Francesco Bergoglio Errico
The authors of Homegrown: ISIS in America couldn’t have chosen a more fitting title for their book, as it correctly outlines the serious threat the country is facing from domestic jihadists. The book, co-written by Alexander Meleagrou-Hitchens, Seamus Hughes and Bennett Clifford, highlights several terrorist attacks on American soil and also studies how the FBI and law enforcement have tackled the threat and the main challenges they have faced from a tactical and legal point of view.
The book follows a clear and easy-to-follow structure, which breaks down the different types of jihadists into four broad categories: actual terrorists, travelers, e-activists and ideologues.
There have been 23 jihadist attacks on American soil since 2014 — the year that ISIS declared its so-called ‘caliphate’ on a swathe of territory spanning from Iraq to Syria. Sixteen out of 25 attackers had been partially inspired by ISIS, while the remaining nine attackers had zero connections to ISIS. However, four of these nine attackers claimed allegiance to, or inspiration from, Al Qaeda.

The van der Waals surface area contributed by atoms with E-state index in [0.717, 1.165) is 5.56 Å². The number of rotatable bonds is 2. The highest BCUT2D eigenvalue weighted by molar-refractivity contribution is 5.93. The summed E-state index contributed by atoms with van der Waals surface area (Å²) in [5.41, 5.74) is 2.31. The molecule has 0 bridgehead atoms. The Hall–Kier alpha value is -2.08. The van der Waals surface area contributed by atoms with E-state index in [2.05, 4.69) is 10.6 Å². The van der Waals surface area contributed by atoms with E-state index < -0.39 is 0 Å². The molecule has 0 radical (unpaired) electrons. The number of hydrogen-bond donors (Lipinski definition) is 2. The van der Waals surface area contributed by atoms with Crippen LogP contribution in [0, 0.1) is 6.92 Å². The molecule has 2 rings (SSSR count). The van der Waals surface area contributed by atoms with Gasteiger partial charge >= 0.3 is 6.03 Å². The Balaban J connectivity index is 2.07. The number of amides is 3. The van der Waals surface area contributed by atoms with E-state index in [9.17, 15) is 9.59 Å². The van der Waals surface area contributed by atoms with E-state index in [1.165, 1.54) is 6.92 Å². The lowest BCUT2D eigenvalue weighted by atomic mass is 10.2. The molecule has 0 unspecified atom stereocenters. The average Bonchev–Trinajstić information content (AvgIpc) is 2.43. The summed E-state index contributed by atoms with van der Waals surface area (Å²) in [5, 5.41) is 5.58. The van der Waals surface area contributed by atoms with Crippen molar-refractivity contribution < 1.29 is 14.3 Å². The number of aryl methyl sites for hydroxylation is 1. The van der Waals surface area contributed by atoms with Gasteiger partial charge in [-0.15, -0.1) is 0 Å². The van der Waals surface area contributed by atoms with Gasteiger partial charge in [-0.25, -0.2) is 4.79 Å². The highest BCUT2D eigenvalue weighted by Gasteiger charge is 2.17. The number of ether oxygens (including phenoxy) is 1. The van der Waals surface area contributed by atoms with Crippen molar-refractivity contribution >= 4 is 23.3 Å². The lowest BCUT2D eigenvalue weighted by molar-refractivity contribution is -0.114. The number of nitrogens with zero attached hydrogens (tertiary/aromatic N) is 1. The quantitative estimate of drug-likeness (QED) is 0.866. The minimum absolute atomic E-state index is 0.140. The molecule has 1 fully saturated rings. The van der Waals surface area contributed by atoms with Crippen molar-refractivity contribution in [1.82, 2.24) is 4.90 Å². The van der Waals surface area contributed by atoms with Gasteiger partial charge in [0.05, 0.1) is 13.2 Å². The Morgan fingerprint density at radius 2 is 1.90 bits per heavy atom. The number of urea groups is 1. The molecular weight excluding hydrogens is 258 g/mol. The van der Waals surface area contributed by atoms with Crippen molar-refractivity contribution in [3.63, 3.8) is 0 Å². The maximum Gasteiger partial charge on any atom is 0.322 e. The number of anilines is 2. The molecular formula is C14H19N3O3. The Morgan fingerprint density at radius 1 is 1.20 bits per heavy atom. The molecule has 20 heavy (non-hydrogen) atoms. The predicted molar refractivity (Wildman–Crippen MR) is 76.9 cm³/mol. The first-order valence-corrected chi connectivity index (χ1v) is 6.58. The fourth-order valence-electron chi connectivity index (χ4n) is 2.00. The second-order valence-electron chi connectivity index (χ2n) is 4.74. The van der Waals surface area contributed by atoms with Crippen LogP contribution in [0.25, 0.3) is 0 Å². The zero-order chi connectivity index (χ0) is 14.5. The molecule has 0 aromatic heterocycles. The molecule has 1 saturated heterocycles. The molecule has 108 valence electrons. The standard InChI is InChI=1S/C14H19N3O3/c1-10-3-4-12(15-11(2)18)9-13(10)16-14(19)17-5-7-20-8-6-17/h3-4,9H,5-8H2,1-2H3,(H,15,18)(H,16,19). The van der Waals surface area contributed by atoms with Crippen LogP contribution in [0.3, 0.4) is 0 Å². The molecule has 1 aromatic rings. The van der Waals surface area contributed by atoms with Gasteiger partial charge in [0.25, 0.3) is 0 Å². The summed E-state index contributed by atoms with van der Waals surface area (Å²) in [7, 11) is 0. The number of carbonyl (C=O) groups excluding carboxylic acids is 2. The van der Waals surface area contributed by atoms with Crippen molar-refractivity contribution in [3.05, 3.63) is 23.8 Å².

The authors discovered that the emergence of the ‘caliphate’ helped expedite the transition between the radicalization of an individual and their decision to commit a terrorist attack. This is especially true of lone actors who were simply inspired by ISIS ideology. The data clearly supported this argument: 21 out 23 attacks between 2014 and 2019 were carried out by lone actors. The remaining two attacks — the 2015 Curtis Culweel Center and San Bernardino attacks — were carried out in coordination with ISIS.